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Cope deplores polygamy after row over Zuma wife

By Mhlaba Memela | Jun 08, 2010 | COMMENTS [ 0 ]

THE Cope Women's Movement has called on progressive men to champion the campaign for the abandonment of polygamy or, alternatively, to allow women to have numerous partners.

The movement's call comes after weekend reports that President Jacob Zuma's second wife, Nompumelelo MaNtuli-Zuma, cheated on him with her late bodyguard, Phinda Thomo.

Cope women in the eThekwini region said the alleged affair showed very clearly the "hypocrisy and contradictions" of the patriarchal system of polygamy.

eThekwini secretary Nosiphiwo Mdlaka said they had always maintained that polygamy was an outmoded and discredited practice that undermined the dignity and status of women.

She said it had no place in a modern, progressive society.

"The facts are quite plain, the scandal centres on an alleged affair conducted by MaNtuli-Zuma," Mdlaka said. "The outrage of the Zuma family, and the fact that this is regarded as a scandal, shows the attitude towards women. A woman is always wrong. She has angered the ancestors for having an affair.

"But the man has numerous wives and girlfriends and - it is alleged - up to 50 children, almost half of them outside marriage. Who is at fault here?"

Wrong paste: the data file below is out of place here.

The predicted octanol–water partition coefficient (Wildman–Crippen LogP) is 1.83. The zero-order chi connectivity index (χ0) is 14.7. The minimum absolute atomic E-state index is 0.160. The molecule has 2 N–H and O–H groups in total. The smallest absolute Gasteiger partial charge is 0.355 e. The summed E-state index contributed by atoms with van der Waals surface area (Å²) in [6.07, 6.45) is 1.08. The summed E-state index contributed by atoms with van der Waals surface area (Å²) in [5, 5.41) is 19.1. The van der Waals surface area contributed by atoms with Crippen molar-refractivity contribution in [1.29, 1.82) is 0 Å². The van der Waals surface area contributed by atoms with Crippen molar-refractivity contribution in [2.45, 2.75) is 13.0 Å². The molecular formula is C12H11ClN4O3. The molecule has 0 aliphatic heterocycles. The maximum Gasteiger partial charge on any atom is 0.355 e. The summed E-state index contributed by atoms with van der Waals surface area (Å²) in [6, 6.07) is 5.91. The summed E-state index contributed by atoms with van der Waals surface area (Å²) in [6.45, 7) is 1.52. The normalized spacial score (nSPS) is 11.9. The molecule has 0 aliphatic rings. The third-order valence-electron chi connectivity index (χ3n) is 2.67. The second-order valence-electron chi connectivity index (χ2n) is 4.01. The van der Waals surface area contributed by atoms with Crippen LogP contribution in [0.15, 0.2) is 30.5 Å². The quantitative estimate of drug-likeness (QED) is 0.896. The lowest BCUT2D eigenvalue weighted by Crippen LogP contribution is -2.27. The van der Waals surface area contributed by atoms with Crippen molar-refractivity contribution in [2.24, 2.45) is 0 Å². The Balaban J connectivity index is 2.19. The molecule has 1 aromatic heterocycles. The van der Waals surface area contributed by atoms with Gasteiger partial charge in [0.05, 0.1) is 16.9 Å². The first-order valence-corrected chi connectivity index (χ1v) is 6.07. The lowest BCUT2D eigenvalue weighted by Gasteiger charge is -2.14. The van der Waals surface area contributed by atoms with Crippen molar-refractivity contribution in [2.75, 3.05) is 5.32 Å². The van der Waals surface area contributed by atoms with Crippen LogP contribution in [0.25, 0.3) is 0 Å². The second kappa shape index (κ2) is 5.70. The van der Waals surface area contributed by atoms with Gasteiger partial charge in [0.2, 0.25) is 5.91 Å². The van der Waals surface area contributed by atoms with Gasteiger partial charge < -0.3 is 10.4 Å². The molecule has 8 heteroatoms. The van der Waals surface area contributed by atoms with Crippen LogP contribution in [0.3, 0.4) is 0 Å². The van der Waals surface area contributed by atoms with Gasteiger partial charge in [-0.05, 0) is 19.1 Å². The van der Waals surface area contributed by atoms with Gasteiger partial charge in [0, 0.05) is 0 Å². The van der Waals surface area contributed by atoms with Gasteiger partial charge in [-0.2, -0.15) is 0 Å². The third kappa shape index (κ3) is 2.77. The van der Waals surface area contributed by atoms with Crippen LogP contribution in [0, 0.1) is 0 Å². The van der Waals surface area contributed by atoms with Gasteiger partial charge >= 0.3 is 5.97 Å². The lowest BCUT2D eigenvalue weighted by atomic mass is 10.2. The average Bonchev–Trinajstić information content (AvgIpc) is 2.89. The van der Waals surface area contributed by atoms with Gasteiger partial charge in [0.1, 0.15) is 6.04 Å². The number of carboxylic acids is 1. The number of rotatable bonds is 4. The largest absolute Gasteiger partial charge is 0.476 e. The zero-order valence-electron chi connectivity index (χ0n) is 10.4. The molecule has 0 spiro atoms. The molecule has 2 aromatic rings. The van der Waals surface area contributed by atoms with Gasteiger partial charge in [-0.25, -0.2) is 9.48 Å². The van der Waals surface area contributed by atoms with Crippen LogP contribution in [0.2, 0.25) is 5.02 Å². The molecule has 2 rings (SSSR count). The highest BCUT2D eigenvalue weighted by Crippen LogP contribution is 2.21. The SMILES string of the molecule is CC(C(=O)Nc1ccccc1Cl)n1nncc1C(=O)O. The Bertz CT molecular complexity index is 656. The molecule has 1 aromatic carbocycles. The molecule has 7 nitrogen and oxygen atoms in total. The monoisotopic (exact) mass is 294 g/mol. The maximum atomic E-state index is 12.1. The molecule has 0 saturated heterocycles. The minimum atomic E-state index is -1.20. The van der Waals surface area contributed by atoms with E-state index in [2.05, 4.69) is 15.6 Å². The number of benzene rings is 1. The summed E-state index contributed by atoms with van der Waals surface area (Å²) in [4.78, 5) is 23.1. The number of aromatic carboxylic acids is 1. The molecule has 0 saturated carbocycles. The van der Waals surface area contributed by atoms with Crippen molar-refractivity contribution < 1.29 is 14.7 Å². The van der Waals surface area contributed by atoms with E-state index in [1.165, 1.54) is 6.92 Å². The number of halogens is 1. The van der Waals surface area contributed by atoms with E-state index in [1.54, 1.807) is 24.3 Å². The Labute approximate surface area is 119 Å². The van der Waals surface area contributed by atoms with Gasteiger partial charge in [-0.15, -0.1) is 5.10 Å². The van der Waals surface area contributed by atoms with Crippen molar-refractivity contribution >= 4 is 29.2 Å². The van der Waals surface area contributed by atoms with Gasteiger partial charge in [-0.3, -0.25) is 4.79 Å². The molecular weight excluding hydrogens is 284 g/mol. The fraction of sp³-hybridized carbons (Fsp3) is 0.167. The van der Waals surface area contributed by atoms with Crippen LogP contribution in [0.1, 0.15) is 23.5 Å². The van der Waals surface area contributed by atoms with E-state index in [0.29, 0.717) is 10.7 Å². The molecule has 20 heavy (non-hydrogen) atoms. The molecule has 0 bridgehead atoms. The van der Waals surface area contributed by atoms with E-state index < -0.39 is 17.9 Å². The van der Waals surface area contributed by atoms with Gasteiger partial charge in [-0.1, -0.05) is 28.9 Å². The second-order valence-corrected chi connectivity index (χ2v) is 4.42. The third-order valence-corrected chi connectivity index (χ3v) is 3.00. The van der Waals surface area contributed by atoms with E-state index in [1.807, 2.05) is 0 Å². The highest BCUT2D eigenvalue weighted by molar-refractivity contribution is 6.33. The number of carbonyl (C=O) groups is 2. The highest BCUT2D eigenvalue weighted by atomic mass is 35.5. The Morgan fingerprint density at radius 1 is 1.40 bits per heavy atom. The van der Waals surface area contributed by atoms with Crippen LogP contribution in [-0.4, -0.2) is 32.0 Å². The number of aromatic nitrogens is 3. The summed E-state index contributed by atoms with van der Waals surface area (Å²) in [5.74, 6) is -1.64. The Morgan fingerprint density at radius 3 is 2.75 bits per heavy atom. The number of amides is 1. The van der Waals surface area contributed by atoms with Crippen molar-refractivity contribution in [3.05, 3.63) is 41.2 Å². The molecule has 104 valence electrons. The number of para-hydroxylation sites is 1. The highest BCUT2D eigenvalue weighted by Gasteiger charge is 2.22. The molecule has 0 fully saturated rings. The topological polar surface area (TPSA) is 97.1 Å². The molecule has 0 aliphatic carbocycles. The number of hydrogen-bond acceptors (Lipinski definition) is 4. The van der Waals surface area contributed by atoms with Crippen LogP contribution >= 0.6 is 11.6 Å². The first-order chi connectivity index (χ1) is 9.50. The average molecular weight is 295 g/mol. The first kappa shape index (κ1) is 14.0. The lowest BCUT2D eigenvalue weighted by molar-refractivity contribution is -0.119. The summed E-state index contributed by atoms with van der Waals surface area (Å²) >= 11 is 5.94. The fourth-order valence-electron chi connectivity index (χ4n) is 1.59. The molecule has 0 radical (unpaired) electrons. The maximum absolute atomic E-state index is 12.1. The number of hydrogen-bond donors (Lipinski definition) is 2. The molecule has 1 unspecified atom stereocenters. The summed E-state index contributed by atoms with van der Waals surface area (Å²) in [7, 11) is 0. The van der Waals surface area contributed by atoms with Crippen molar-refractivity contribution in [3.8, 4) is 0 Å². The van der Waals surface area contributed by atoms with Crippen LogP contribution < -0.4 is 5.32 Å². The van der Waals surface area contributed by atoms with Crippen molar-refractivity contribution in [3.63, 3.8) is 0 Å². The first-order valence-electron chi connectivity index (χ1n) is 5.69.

Mdlaka also accused Swaziland's King Mswati III for adhering to "this outdated system of oppression, in which women become the property of men and are expected to obey a lopsided set of rules.

"He suffered a similar fate when one of his wives was accused of cheating. Though we have never heard anything about King Goodwill Zwelithini's wives, we still call for the abandonment of polygamy," Mdlaka said.

She said any system that is skewed in favour of one gender is retrogressive and wrong.

"We are amazed that Zuma, who is supposed to free women from these outdated norms, seems to be taking us backward. And we challenge the ANC Women's League to stand up against Zuma's hypocrisy."

KwaZulu-Natal ANCWL secretary Nonhlanhla Khoza expressed shock at the comments from Cope.

"We are surprised by people who think they know the culture. But we cannot dwell much on what Cope is saying. They cannot set our agenda. We have a programme to help women," Khoza said.


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